Shakespeare Act Advances To Perform At All-State

Activities, Featured Activities, Rotator, Speech — By on February 12, 2016 2:45 pm

By Rachel Bell

Rehearsing at state large group speech are Martin Benesh, Luke Moran, and Sam Krapfl. The group was invited to perform their piece "The (In) Complete Works of Shakespeare" at all-state. Photo/ Sam White

Rehearsing at state large group speech are Sam Krapfl, Martin Benesh, and Luke Moran. The group was invited to perform their piece “The (In) Complete Works of Shakespeare” at all-state. Photo/ Sam White

Most students and adults know the tale of star-crossed lovers Romeo and Juliet. Even fewer know of other Shakespeare works like Hamlet. But juniors Sam Krapfl and Luke Moran and sophomore Martin Benesh know it forwards and backwards–literally.

Typically, speech groups pick relatable pieces about everyday life, but “(In)complete Works Of Shakespeare, Abridged” decided to go out of the box. The rapid-fire performance in which the students act out, explain, and poke fun at various Shakespeare classics and unknowns was bound to be a winner from the start.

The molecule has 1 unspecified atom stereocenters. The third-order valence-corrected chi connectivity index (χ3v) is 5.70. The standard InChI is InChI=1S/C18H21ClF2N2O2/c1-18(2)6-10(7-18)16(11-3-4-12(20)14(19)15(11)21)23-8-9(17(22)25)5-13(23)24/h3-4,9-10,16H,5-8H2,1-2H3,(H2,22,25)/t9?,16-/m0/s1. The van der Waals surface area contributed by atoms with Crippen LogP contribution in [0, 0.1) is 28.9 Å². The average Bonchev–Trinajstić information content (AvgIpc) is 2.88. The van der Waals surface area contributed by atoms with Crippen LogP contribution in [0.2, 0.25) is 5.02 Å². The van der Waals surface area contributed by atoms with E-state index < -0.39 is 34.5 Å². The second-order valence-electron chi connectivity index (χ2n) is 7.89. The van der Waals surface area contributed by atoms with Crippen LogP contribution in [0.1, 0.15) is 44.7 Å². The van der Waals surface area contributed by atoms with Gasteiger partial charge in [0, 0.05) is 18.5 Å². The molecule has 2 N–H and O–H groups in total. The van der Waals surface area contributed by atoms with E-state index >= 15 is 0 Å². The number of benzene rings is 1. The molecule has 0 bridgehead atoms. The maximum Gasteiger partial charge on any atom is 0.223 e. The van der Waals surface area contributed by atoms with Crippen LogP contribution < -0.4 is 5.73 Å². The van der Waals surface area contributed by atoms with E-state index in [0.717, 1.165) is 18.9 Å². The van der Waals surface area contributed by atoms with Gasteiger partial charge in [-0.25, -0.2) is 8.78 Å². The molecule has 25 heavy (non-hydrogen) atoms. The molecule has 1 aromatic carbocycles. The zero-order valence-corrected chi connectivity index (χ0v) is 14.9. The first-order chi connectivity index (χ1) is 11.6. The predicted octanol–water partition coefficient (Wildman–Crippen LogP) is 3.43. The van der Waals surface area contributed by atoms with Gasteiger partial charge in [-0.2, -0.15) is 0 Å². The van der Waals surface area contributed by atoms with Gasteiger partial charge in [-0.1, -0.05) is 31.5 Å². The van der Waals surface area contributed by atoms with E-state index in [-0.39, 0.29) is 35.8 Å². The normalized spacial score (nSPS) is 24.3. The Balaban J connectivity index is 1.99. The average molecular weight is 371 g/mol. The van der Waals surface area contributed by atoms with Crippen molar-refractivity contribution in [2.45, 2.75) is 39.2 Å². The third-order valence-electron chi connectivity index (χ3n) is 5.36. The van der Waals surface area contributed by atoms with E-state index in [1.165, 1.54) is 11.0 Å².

Yet, no act can be successful without ample practice. “We practiced once or twice a week, but it depends on when the next contest was,” said Moran.

Practice makes perfect, and it was necessary for this group, as the script was not easy. “It took us a few weeks to learn the script,” said Krapfl. “Hamlet and backwards Hamlet took the longest.”

Even their characterization was spot on. As Krapfl sat atop Moran’s shoulders, with his blonde hair flowing, crying for Romeo, nobody in the audience second guessed the character of Lady Juliet–even if she was a man. “Characterization is a big thing because all of our characters are very different and high energy,” said Krapfl.

The seemingly natural act appears smooth to the watcher’s eye, due to the closeness of the group. “I just get to joke around with my dear friends,” said Moran. However, when every factor is put together, “(In)complete Works Of Shakespeare, Abridged“ runs like a well oiled machine–one good enough to perform at All-State.



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